Sunday, November 24, 2013

The Confessions of Saint Augustine. The Influence of Self-Loathing.

Augustine of Hippo lived during a time of exceptional upheaval. It was the beginning of the Dark Ages, when the christianized Roman Empire was crumbling. His Confessions was written between 397 and 398 AD, 13 years prior to the sack of the capitol by the Visigoths. Perhaps this historical situation is responsible for the fervid tone of his philosophy, although truthfully, there are zealots in every age.

Among rational, educated people, it is easy to explain this early Christian philosopher as a relic of a darkly superstitious and insecure time. We can understand his cultural influences, and accept his limitations with the same charity that we understand Aristotle’s theory of Spontaneous Generation. But unlike Spontaneous Generation, Augustine’s ideas are taken seriously today. Many theologians see him as the seminal Christian Philosopher.  Many Catholic and non-Catholic lay people rapturize his quotes. The Dictionary of Scientific Biography includes him in what can be magnanimously described as an attempt to be open-minded. My copy of The Confessions gushes from its cover that this is “The greatest spiritual autobiography of all time.”

Unfortunately, Augustine comes with the emotional baggage of a damaged girlfriend who cuts. He is full of loathing and abuse towards himself. He calls himself “dust and ashes” (Augustine, p. 46). He says things like “I stank in [God’s] eyes” (Augustine, p. 65). With Flagellant masochism, Augustine describes his sin as if he is “bound about with painful chains of iron…scourged by burning rods of jealousy” (Augustine, p. 77). In response to the natural desires of adolescence, he says “clouds arose from the slimy desires of the flesh” (Augustine, p. 65).  The saint’s descriptions are so graphic, sensual and laced with bondage and discipline, that he makes a fetish of his self-hatred and writhes in an ecstasy of suffering and self-punishment for his humanness.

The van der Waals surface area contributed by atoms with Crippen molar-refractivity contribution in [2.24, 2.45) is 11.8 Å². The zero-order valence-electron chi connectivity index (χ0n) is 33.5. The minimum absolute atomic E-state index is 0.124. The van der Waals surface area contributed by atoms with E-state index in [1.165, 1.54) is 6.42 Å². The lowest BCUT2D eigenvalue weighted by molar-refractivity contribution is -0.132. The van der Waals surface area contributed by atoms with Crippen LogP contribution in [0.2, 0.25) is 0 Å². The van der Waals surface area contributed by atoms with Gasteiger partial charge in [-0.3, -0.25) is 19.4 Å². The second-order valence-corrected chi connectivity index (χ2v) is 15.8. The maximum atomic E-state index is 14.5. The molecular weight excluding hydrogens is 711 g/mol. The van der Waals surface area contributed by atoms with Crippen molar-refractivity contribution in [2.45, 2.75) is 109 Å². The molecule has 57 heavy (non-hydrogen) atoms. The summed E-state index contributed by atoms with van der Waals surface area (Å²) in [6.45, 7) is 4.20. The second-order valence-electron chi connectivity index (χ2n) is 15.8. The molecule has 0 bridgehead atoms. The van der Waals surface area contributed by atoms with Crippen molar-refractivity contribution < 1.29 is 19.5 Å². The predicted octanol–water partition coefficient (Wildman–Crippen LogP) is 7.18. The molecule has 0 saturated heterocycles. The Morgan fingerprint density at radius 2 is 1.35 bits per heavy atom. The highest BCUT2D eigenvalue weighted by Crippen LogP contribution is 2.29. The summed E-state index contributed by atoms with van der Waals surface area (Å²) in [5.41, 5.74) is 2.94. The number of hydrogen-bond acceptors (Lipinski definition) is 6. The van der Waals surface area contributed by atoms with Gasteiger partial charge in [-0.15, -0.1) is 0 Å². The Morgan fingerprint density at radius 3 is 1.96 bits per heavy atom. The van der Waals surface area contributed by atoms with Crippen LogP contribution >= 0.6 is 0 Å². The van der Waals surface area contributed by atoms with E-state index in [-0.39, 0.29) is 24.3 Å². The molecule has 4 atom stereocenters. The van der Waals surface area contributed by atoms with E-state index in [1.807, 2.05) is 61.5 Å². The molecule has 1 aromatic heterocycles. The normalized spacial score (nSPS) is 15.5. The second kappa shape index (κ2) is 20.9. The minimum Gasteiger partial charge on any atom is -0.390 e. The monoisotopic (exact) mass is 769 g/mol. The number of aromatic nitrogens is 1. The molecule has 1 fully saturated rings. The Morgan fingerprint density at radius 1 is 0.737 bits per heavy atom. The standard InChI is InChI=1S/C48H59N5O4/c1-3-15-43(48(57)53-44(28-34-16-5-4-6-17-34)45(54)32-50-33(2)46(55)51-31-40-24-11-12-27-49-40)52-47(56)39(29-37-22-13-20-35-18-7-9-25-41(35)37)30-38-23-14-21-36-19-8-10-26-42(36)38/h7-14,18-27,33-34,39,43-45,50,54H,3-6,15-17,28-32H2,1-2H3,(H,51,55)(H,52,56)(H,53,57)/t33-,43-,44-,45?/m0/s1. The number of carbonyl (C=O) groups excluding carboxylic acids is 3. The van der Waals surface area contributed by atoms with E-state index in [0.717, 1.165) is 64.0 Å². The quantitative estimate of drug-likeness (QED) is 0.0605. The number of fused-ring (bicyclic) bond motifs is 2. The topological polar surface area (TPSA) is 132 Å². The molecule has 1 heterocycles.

And what is his solution to the aforementioned sinfulness? More self-torture: God “scourged me with heavy punishments, but nothing in proportion to my faults” (Augustine, p. 80). God “stood me face to face with myself, so that I might see how foul I was, how deformed and defiled, how covered with stains and sores” (Augustine, p. 193). Apparently Augustine’s particular kink requires verbal abuse while he’s being whipped.

Even after a decade in God’s Pleasure Dungeon, and numerous renunciations that would make the most fanatic Ascetic weep, Augustine is still not good enough. He has tossed the woman (and child she bore him) out of his house and become celibate. He has given-up lucrative academic posts to pursue his warped truth. He lives with the scrubbed cleanliness of laundry beaten on rocks. But he needs a final push towards holiness. So what is his method? More self-torture:  “I upbraided myself much more bitterly than ever before. I twisted and turned in my chain” (Augustine, p. 199). God, ever the obliging dominatrix, “redoubled the scourges of fear and shame” (Augustine, p. 200). With this increased, punishing stimulation, Augustine is finally urged to let go in a climax of unity with the Divine.

I wish I could say that Augustine learned to love himself once he’d reached his goal. But this abused child of God was never good enough. He continues his celibacy and avoids physical pleasure. He even goes as far as avoiding pleasing fragrances and shutting-out pleasant melodies in church music (Augustine, p. 261). All senses are potential traps that can haul one back into sin. Concerning the sense of taste, he says “I…come to take food just as I take medicine” (Augustine, p. 258). For the rest of his life, Augustine is vigilant against the joys of the physical world.